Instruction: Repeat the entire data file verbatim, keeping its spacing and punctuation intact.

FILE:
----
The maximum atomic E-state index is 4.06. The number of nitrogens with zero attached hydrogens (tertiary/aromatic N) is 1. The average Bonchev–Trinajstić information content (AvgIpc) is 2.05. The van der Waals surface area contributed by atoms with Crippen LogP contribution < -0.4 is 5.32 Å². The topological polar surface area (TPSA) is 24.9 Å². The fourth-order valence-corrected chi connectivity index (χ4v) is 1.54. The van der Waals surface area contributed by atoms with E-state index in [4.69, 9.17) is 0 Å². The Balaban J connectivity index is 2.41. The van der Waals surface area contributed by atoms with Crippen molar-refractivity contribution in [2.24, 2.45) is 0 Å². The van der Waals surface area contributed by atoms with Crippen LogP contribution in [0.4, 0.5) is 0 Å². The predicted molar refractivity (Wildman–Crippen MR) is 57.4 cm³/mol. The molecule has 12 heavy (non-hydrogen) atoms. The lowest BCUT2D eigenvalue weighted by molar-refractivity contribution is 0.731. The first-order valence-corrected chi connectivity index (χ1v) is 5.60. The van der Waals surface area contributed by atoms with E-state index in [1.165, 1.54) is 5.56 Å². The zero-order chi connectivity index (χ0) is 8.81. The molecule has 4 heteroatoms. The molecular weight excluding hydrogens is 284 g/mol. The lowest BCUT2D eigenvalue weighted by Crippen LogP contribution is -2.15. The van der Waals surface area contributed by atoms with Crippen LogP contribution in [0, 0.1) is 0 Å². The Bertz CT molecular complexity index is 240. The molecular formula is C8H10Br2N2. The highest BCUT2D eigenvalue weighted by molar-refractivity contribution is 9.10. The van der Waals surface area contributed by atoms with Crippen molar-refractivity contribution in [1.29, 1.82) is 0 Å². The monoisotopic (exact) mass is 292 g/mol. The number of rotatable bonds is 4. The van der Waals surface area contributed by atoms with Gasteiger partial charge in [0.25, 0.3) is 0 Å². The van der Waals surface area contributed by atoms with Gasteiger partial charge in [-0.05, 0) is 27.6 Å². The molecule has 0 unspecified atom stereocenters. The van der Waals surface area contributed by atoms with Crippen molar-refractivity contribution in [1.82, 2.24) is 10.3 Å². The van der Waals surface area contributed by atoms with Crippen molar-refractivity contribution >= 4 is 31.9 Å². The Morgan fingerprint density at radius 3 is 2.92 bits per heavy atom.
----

The maximum atomic E-state index is 4.06. The number of nitrogens with zero attached hydrogens (tertiary/aromatic N) is 1. The average Bonchev–Trinajstić information content (AvgIpc) is 2.05. The van der Waals surface area contributed by atoms with Crippen LogP contribution < -0.4 is 5.32 Å². The topological polar surface area (TPSA) is 24.9 Å². The fourth-order valence-corrected chi connectivity index (χ4v) is 1.54. The van der Waals surface area contributed by atoms with E-state index in [4.69, 9.17) is 0 Å². The Balaban J connectivity index is 2.41. The van der Waals surface area contributed by atoms with Crippen molar-refractivity contribution in [2.24, 2.45) is 0 Å². The van der Waals surface area contributed by atoms with Crippen LogP contribution in [0.4, 0.5) is 0 Å². The predicted molar refractivity (Wildman–Crippen MR) is 57.4 cm³/mol. The molecule has 12 heavy (non-hydrogen) atoms. The lowest BCUT2D eigenvalue weighted by molar-refractivity contribution is 0.731. The first-order valence-corrected chi connectivity index (χ1v) is 5.60. The van der Waals surface area contributed by atoms with E-state index in [1.165, 1.54) is 5.56 Å². The zero-order chi connectivity index (χ0) is 8.81. The molecule has 4 heteroatoms. The molecular weight excluding hydrogens is 284 g/mol. The lowest BCUT2D eigenvalue weighted by Crippen LogP contribution is -2.15. The van der Waals surface area contributed by atoms with Crippen LogP contribution in [0, 0.1) is 0 Å². The Bertz CT molecular complexity index is 240. The molecular formula is C8H10Br2N2. The highest BCUT2D eigenvalue weighted by molar-refractivity contribution is 9.10. The van der Waals surface area contributed by atoms with Crippen molar-refractivity contribution in [1.29, 1.82) is 0 Å². The monoisotopic (exact) mass is 292 g/mol. The number of rotatable bonds is 4. The van der Waals surface area contributed by atoms with Gasteiger partial charge in [0.25, 0.3) is 0 Å². The van der Waals surface area contributed by atoms with Gasteiger partial charge in [-0.05, 0) is 27.6 Å². The molecule has 0 unspecified atom stereocenters. The van der Waals surface area contributed by atoms with Crippen molar-refractivity contribution in [1.82, 2.24) is 10.3 Å². The van der Waals surface area contributed by atoms with Crippen molar-refractivity contribution >= 4 is 31.9 Å². The Morgan fingerprint density at radius 3 is 2.92 bits per heavy atom.